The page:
We are quickly approaching the tipping point where running software locally will become a legacy approach much like on-premises hardware. This, I believe, is true for both the consumer and the enterprise and if Microsoft does not play its cards right, the company may find itself in an awkward position where other platforms will outperform its own operating system.
Microsoft is pushing Windows 10 S as a modern version of Windows that will only run apps from the Windows Store and they claim this version of Windows will maintain optimal performance its entire lifecycle while also being more secure. This is fine as an in-between step for the evolution of Windows but it is not the correct long term solution to the “Windows” problem.
What is this problem? It’s the end goal for Windows. Where is it headed, what’s the longevity plan for the software and more importantly, how is Windows going to remain relevant in a world that no longer needs it to survive? These are the questions that Microsoft must answer if the company wants to retain its position as the platform authority for productivity.
You may write-off that ChromeOS is not a threat to the enterprise but that platform is very close to being a modern thin client; relatively lower-power hardware and nearly all tasks are performed through a web browser. Microsoft does not have a response to the growing threat of what Google is building and if you think it’s Windows 10 S, it’s not.
Windows 10 S is what happens when you take a massive platform like Windows and artificially limit its capabilities. It’s not a re-write, a new approach, or even lightweight version of Windows 10, it’s Windows with fake walls for security and performance.
What Microsoft needs to build is the modern-thin client. This type of content delivery is not new but what has changed is that we now have the ‘cloud’, high-speed internet is widely available in the corporate world, and low-cost but powerful hardware that runs on ARM. It may seem absurd to build an OS that runs in the cloud and delivered over the internet to a specific set of hardware but it’s really not all that far fetched.
Nearly every modern computing device, a smartphone, laptop, or desktop is connected to the Internet 24hrs a day and has a high-speed connection. We know this model is viable as that’s exactly how a Chromebook operates which are quickly growing in popularity with schools and some consumers.
Imagine how Microsoft could improve upon the Chromebook; a cloud operated version of Windows that streams down Store apps (or even classic apps) to local hardware while also offering local browser support. In short, a thin version of Windows that only has a browser, a start menu to open progressive web apps and streams everything not run on the web to your thin device.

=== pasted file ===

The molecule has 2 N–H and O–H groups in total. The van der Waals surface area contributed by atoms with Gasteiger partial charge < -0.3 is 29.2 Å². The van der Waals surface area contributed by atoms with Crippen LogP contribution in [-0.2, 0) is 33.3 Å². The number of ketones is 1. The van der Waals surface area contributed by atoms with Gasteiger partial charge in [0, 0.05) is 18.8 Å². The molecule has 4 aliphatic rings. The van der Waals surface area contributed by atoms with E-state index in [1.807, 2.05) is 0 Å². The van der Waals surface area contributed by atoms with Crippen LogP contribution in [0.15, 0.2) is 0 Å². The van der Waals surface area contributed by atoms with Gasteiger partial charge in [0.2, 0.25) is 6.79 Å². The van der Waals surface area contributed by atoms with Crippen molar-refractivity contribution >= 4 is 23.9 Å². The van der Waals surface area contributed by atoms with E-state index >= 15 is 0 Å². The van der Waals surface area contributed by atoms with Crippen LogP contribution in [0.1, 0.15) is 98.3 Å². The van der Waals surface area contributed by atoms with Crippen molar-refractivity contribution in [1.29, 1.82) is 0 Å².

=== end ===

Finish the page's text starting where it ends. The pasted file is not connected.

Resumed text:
This may seem difficult as latency may be an issue and there are dozens of other reasons why this may not be viable for everyone but for those who have high-speed connections, this is certainly a plausible path forward. Further, for Microsoft, this allows them to modernize Windows, make sure everyone is always ‘patched’ and remove the legacy infrastructure that Windows has outgrown.
If Microsoft stopped developing Windows 10, aside from security patches, would much change in the world? I don’t think so, Windows 10 hasn’t slowed the progression of Chrome OS nor has it slowed the massive adoption of Android and iOS. Further, it hasn’t stopped the growth of the Chrome browser and the cloud would still exist today as well.
Right now, Microsoft doesn’t have a response if iOS becomes a desktop-class operating system or if Chromebooks become viable in the enterprise in a browser-only world. The company’s ‘modern’ mobile OS, Windows 10 Mobile, has failed and left the company in a position where it is scrambling to figure out how it will keep Windows alive into the next decade.
If you think two Windows 10 updates per year are going to add awesome features that will bring back millions of users to Windows for the desktop, you are delusional. Windows should be in a maintenance mode at this point with the company devoting all available resources to spinning out a version of Windows that will run on modern low-cost hardware.
A thin version of Windows that runs in Azure and is delivered locally over the Internet is exactly what Microsoft needs to be building for the next generation of desktop computing. And if you are thinking this sounds impossible, remember that the company’s Office, Dynamics, and other software already has a version that runs in the browser.
The challenge is what to do with classic x86 apps? We have already seen that streaming the apps is a possibility with the HP Elite X3 and Continuum; the technology exists today but it’s a matter if Microsoft can bring it to the mass market in a way that does not feel like the industry is taking a step backward.
Of course, this type of Windows will not work in a place with slow connectivity but neither do smartphones or Chromebooks. Connectivity is another challenge but much of the world also has high-speed access and a thin version of Windows would be sufficient for these users.
Yes, niche cases like gaming, video production, and other high-end computing applications will need local hardware for the foreseeable future. But for those who use their PC for Office, email, and browsing the web, a thin version of Windows is more than sufficient.
As Microsoft looks to extend the longevity of Windows, the company needs to start thinking outside the box. The world of computing is evolving than faster than Microsoft is changing Windows and if they fail to adapt appropriately, they may find themselves on the outside of the next computing revolution once again.